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More content please

Amanda Gray | Friday, February 18, 2011

I’ve got a beef with magazine advertisements.

My best friend got me a subscription to Vanity Fair for my birthday. This seems to be a trend, because another friend got me a subscription to Cosmopolitan last year. Two magazines arrive in my little mailbox once a month, making me happy while I’m on the exercise bike at the Rock.

When I got the gigantic Hollywood Edition of Vanity Fair last week, I was ecstatic. It was huge! It took up all the space in my box, nearly an inch thick with glossy pages, bright pictures and sure-to-be scandalous articles. I popped it into my bag without opening it, deciding to head to the Rock and read while I worked out. I grabbed Cosmo, too, because the Lea Michele issue was sitting unread on my desk.

I was downright insulted when I opened them up during my warm up. Starting with Cosmo, it took me 12 pages of advertisements before I hit the Contents page. Twelve! Flipping through the issue, I couldn’t help noticing how intrusive these ads were. The ads weren’t just traditional pages — a cardboard insert page had foundation samples in every skin tone and perfume samples overpowering everything else poked out between the skanky articles. (You know that’s all anyone reads Cosmo for. Don’t lie.)

After powering through Cosmo in 20 minutes, I switched to Vanity Fair. I was so excited, hoping this super-thick edition would be enough reading material left to get me through my workout.

I should have stuck with Cosmo.

The Contents page was on page 48. The second page of the Contents page was on page 62. Honestly, I don’t mind flipping through one or two pages of ads. I like looking at the new styles just as much as the next girl, and the ‘haute couture’ ads in magazines like Vanity Fair are always visually interesting, if not always applicable to real fashion sense. However, 48 pages of ads are not necessary at all. I know the journalism industry is fading quickly, but is it that bad? So much for expectations. I wanted page after page of Vanity Fair writing, which is known in the magazine industry to be some of the best long-form journalism out there. Don’t believe me? Check out the January issue — the Johnny Depp feature will blow your mind. But I didn’t get this writing with the March issue. Out of the 352-page issue, I got 70, maybe 80 pages of content. That’s 23 percent content, 77 percent ads, adding up to 100 percent disgruntled reader.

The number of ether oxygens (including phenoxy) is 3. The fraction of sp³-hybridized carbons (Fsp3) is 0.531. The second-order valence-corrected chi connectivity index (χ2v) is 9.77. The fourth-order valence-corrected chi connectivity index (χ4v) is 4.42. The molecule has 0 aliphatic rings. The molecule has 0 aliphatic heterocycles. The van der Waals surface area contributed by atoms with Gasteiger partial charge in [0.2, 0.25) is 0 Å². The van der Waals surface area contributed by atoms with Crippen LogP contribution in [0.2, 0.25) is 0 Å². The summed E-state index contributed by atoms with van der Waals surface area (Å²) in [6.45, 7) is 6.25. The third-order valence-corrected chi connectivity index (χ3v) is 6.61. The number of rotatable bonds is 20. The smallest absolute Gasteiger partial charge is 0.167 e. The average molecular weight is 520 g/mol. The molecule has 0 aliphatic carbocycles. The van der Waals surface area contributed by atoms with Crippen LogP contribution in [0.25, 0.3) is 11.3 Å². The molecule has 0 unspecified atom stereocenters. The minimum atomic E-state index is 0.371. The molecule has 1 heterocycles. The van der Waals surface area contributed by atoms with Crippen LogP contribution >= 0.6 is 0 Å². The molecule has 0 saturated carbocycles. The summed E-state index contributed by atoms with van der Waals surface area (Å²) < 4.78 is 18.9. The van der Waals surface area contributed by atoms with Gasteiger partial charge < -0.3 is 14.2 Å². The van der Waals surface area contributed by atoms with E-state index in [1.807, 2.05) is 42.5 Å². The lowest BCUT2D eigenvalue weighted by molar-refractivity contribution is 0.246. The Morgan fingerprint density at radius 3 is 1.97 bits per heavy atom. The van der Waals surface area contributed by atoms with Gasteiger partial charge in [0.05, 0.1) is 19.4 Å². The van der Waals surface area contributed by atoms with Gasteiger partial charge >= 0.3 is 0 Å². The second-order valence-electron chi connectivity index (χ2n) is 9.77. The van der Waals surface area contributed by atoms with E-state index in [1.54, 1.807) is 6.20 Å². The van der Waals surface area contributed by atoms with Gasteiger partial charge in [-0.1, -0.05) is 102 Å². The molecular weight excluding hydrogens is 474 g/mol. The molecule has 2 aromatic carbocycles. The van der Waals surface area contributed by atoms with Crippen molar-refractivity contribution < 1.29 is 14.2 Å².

Consider this a plea, oh magazines of my mailbox:

Cut down on the ads, and increase the content. Hundreds, if not thousands, of writers would love to touch pen to paper for you, filling those pages devoted to Clearasil and Rimmel London with compelling and interesting stories that readers will prefer much more when they’re sweating in the gym.

The views expressed in the Inside Column are those of the author and not necessarily those of The Observer.

Contact Amanda Gray at agray3@nd.edu